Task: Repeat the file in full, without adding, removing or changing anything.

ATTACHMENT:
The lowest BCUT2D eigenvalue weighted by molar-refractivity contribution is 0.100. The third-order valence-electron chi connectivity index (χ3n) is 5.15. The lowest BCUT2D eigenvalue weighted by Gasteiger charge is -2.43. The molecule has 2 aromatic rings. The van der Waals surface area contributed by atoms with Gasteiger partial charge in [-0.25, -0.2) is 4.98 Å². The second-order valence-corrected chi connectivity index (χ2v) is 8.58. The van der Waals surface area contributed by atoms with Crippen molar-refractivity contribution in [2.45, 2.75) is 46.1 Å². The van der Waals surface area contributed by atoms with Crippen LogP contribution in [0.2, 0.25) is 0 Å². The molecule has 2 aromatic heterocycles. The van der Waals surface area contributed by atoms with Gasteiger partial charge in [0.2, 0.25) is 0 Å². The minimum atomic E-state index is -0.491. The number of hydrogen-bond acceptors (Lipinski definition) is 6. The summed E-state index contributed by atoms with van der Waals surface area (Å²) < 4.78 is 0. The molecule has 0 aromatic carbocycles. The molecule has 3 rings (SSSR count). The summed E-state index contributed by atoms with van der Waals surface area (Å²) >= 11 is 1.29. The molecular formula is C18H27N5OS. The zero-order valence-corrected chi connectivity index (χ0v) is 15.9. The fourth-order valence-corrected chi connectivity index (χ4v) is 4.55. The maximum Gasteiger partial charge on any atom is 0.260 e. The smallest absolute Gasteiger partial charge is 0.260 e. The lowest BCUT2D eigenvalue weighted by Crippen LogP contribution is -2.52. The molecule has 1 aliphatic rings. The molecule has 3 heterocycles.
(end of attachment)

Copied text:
The lowest BCUT2D eigenvalue weighted by molar-refractivity contribution is 0.100. The third-order valence-electron chi connectivity index (χ3n) is 5.15. The lowest BCUT2D eigenvalue weighted by Gasteiger charge is -2.43. The molecule has 2 aromatic rings. The van der Waals surface area contributed by atoms with Gasteiger partial charge in [-0.25, -0.2) is 4.98 Å². The second-order valence-corrected chi connectivity index (χ2v) is 8.58. The van der Waals surface area contributed by atoms with Crippen molar-refractivity contribution in [2.45, 2.75) is 46.1 Å². The van der Waals surface area contributed by atoms with Crippen LogP contribution in [0.2, 0.25) is 0 Å². The molecule has 2 aromatic heterocycles. The van der Waals surface area contributed by atoms with Gasteiger partial charge in [0.2, 0.25) is 0 Å². The minimum atomic E-state index is -0.491. The number of hydrogen-bond acceptors (Lipinski definition) is 6. The summed E-state index contributed by atoms with van der Waals surface area (Å²) < 4.78 is 0. The molecule has 0 aromatic carbocycles. The molecule has 3 rings (SSSR count). The summed E-state index contributed by atoms with van der Waals surface area (Å²) >= 11 is 1.29. The molecular formula is C18H27N5OS. The zero-order valence-corrected chi connectivity index (χ0v) is 15.9. The fourth-order valence-corrected chi connectivity index (χ4v) is 4.55. The maximum Gasteiger partial charge on any atom is 0.260 e. The smallest absolute Gasteiger partial charge is 0.260 e. The lowest BCUT2D eigenvalue weighted by Crippen LogP contribution is -2.52. The molecule has 1 aliphatic rings. The molecule has 3 heterocycles.